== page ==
New HPV Test May Replace Pap Smear To Detect Cervical Cancer
January is National Cervical Cancer Awareness Month and early detection is very important in curbing the potentially-fatal disease. For decades, Pap smears have been used to screen women but now, a U.S. Food and Drug Administration (FDA) committee has voted to replace it with a new DNA test designed to detect human papilloma virus (HPV), one of the culprits in the development of cervical cancer.
The new test, cobas viral DNA test, detects the presence of HPV 16 and 18, the two strains that are responsible for most of the cervical cancer cases. Manufactured by Roche Molecular Systems, the test is now recommended by the FDA as a co-test with Pap smear, according to a new study.
Currently, both tests are recommended for all women ages 30 and 65 years old every three years, or Pap smear testing alone every three years. However, for women 21 to 30 years old, they are advised to undergo Pap testing every three years, Fox News reports.
HPV And Cervical Cancer Link
"The human papilloma virus (HPV) causes almost all cases of cervical cancer, which is a common sexually transmitted infection," Dr. Bingham-Alexander, an OB/GYN at NewYork-Presbyterian Hudson Valley Hospital in Cortlandt Manor, explained as reported by Lohud, part of USA Today.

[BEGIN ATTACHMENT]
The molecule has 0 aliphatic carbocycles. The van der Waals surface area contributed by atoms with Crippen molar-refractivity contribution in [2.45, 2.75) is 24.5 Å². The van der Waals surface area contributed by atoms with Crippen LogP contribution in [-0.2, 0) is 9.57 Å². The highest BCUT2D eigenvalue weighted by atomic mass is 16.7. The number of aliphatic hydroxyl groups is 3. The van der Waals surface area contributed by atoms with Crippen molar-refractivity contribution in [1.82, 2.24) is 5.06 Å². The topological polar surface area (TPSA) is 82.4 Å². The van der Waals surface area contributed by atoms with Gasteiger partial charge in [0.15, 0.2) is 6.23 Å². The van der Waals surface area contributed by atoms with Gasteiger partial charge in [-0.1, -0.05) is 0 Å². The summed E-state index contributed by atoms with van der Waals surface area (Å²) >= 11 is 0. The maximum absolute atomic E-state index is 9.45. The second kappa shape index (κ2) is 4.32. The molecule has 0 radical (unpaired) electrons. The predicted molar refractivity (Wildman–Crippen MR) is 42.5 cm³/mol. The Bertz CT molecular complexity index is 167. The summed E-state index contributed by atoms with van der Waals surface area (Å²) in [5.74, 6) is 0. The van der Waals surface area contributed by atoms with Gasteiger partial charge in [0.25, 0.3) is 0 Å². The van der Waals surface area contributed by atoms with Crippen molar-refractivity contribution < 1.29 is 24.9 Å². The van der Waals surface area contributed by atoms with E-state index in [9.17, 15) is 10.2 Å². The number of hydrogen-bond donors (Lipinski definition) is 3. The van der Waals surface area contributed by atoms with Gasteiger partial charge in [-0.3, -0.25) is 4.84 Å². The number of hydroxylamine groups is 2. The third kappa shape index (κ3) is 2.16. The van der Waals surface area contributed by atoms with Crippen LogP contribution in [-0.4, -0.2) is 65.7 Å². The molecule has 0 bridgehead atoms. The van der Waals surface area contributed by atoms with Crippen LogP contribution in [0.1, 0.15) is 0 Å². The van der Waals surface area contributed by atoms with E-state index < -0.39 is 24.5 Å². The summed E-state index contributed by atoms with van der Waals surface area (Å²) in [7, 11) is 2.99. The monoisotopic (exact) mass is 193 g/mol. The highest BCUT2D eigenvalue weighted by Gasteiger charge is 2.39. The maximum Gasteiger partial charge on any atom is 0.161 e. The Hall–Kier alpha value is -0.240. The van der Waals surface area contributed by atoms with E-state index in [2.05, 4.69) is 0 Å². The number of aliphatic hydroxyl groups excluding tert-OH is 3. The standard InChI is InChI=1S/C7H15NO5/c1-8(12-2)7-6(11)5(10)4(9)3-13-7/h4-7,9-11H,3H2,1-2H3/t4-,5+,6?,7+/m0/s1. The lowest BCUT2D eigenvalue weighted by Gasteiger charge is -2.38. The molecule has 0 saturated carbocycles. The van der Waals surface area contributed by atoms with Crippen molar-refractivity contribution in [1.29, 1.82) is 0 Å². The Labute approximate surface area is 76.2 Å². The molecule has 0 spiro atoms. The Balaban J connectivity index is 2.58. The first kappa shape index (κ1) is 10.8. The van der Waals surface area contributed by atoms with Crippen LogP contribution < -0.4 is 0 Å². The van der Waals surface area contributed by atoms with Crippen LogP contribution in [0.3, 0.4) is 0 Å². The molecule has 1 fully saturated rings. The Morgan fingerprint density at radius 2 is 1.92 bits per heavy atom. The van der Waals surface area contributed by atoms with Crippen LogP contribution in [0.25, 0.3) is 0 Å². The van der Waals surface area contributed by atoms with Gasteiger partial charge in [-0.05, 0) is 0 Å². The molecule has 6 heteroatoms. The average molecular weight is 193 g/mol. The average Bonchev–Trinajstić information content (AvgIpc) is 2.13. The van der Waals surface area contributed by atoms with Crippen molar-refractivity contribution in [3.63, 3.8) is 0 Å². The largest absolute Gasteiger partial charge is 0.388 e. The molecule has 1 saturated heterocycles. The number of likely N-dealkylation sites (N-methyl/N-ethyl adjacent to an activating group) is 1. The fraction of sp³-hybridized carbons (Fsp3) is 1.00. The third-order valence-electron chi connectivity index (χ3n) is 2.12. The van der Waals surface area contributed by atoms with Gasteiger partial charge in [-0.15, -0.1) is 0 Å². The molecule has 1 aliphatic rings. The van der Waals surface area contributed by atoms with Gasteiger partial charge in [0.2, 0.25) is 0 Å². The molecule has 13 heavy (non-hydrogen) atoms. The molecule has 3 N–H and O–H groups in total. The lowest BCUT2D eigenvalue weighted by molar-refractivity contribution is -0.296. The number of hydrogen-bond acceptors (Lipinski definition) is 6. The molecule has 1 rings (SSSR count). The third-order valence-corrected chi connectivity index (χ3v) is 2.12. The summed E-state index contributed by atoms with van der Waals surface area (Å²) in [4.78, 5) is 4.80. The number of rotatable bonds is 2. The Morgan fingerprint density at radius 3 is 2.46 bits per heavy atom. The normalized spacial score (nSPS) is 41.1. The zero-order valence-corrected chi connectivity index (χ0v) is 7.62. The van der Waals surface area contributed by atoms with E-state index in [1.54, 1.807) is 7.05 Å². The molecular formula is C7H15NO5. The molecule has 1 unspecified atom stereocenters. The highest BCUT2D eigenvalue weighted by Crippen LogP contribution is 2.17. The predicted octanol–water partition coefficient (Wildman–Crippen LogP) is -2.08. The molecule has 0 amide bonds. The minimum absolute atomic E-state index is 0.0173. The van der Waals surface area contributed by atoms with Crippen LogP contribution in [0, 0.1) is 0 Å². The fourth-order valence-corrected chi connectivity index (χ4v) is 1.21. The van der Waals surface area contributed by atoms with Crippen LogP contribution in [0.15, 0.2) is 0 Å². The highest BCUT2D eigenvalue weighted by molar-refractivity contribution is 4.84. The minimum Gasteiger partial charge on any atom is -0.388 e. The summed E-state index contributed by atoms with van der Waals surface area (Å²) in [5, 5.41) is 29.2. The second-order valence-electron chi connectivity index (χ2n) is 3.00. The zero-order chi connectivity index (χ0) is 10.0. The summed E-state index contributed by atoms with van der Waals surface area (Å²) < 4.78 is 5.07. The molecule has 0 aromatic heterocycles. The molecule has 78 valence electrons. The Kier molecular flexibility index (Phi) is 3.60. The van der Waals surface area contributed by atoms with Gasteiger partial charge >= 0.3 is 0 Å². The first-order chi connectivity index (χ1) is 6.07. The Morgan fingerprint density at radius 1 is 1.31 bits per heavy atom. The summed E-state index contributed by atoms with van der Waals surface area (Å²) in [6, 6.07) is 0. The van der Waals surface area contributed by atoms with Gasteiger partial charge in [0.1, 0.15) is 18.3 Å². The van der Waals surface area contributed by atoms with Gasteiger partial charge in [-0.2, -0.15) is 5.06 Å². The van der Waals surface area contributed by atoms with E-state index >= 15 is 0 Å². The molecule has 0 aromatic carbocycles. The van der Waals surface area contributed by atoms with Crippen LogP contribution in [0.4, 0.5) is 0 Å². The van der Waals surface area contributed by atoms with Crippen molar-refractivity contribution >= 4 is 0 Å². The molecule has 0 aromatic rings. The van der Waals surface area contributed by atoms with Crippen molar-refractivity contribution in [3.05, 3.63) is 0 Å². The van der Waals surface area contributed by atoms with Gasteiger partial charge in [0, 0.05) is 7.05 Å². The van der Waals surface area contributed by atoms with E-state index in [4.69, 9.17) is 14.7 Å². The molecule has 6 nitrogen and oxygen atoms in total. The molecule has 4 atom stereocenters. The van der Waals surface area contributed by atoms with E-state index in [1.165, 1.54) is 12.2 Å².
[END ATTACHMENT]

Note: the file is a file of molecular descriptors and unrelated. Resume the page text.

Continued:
"There are two types of HPV: low-risk type HPV (non-cancer associated type) and high-risk type HPV (cancer-associated type)," he added.
Aside from cervical cancer, HPV has been linked to other cancers such as vulva, vaginal and anal cancers. Low-risk cases, however, often manifest as benign genital warts. Genital HPV infection is very common and can persist for years, but very few women infected with the virus develop cervical cancer.
Preventing Cervical Cancer
Cervical cancer cases plummeted over the past several years thanks to early detection and prevention of the disease. Since annual Pap smear tests were introduced in the 1950s, the cases of cervical cancer, which was once the number one cancer in women, has dramatically decreased.
However, despite the decline in reported cases, preventing and curbing the disease are still important today.
"Today, we know cervical cancer can be prevented with proper screening to find pre-cancers before they develop into invasive cancer," Dr. Bill Cook, an OB/GYN physician, said as reported by the Corsicana Daily Sun.
"If a pre-cancer is found, it can be treated, stopping cervical cancer before it really starts," he added.
HPV vaccines have been deemed helpful in preventing cervical cancer too. According to the Centers for Disease Control and Prevention (CDC), young women and men should receive HPV vaccination at 11 or 12 years age to provide the best protection long before the start of any sexual activity.
Boosters or catch-up vaccines are recommended for males through age 21 and for females through 26 years of age. In women, the vaccine may help protect against two HPB types that cause about 70 percent of cervical cancer cases.